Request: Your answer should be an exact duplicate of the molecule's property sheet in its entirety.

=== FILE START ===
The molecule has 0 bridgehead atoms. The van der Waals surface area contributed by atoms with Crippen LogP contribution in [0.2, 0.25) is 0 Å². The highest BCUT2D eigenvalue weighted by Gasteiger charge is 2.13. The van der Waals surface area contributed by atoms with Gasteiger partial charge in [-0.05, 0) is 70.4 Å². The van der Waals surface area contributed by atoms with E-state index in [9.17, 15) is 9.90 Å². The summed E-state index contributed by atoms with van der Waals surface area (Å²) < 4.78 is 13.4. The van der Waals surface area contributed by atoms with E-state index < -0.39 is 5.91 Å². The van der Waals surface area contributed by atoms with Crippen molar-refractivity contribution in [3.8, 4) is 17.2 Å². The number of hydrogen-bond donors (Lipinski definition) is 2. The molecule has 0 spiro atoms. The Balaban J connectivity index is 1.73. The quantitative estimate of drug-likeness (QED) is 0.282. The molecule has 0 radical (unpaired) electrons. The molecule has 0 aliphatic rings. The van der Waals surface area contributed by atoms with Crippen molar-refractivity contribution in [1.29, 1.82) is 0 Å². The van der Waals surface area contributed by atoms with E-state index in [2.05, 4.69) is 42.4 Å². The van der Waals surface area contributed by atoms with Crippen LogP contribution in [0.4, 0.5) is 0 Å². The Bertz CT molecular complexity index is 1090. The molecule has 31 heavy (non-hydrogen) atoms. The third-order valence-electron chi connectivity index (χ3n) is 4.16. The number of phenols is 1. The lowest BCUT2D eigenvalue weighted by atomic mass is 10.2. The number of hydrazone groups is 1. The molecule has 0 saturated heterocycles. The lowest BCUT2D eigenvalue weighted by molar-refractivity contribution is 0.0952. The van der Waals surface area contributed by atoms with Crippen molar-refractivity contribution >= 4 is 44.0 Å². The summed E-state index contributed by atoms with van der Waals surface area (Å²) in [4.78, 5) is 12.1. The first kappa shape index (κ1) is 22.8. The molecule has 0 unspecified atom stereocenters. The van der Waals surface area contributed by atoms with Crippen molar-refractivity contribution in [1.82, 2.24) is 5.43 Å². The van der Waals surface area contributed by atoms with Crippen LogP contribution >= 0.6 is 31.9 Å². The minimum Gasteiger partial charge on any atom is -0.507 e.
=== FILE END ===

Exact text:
The molecule has 0 bridgehead atoms. The van der Waals surface area contributed by atoms with Crippen LogP contribution in [0.2, 0.25) is 0 Å². The highest BCUT2D eigenvalue weighted by Gasteiger charge is 2.13. The van der Waals surface area contributed by atoms with Gasteiger partial charge in [-0.05, 0) is 70.4 Å². The van der Waals surface area contributed by atoms with E-state index in [9.17, 15) is 9.90 Å². The summed E-state index contributed by atoms with van der Waals surface area (Å²) < 4.78 is 13.4. The van der Waals surface area contributed by atoms with E-state index < -0.39 is 5.91 Å². The van der Waals surface area contributed by atoms with Crippen molar-refractivity contribution in [3.8, 4) is 17.2 Å². The number of hydrogen-bond donors (Lipinski definition) is 2. The molecule has 0 spiro atoms. The Balaban J connectivity index is 1.73. The quantitative estimate of drug-likeness (QED) is 0.282. The molecule has 0 radical (unpaired) electrons. The molecule has 0 aliphatic rings. The van der Waals surface area contributed by atoms with Crippen molar-refractivity contribution in [1.29, 1.82) is 0 Å². The van der Waals surface area contributed by atoms with E-state index in [2.05, 4.69) is 42.4 Å². The van der Waals surface area contributed by atoms with Crippen LogP contribution in [0.4, 0.5) is 0 Å². The Bertz CT molecular complexity index is 1090. The molecule has 31 heavy (non-hydrogen) atoms. The third-order valence-electron chi connectivity index (χ3n) is 4.16. The number of phenols is 1. The lowest BCUT2D eigenvalue weighted by atomic mass is 10.2. The number of hydrazone groups is 1. The molecule has 0 saturated heterocycles. The lowest BCUT2D eigenvalue weighted by molar-refractivity contribution is 0.0952. The van der Waals surface area contributed by atoms with Crippen molar-refractivity contribution >= 4 is 44.0 Å². The summed E-state index contributed by atoms with van der Waals surface area (Å²) in [4.78, 5) is 12.1. The first kappa shape index (κ1) is 22.8. The molecule has 0 unspecified atom stereocenters. The van der Waals surface area contributed by atoms with Crippen molar-refractivity contribution in [1.82, 2.24) is 5.43 Å². The van der Waals surface area contributed by atoms with Crippen LogP contribution >= 0.6 is 31.9 Å². The minimum Gasteiger partial charge on any atom is -0.507 e.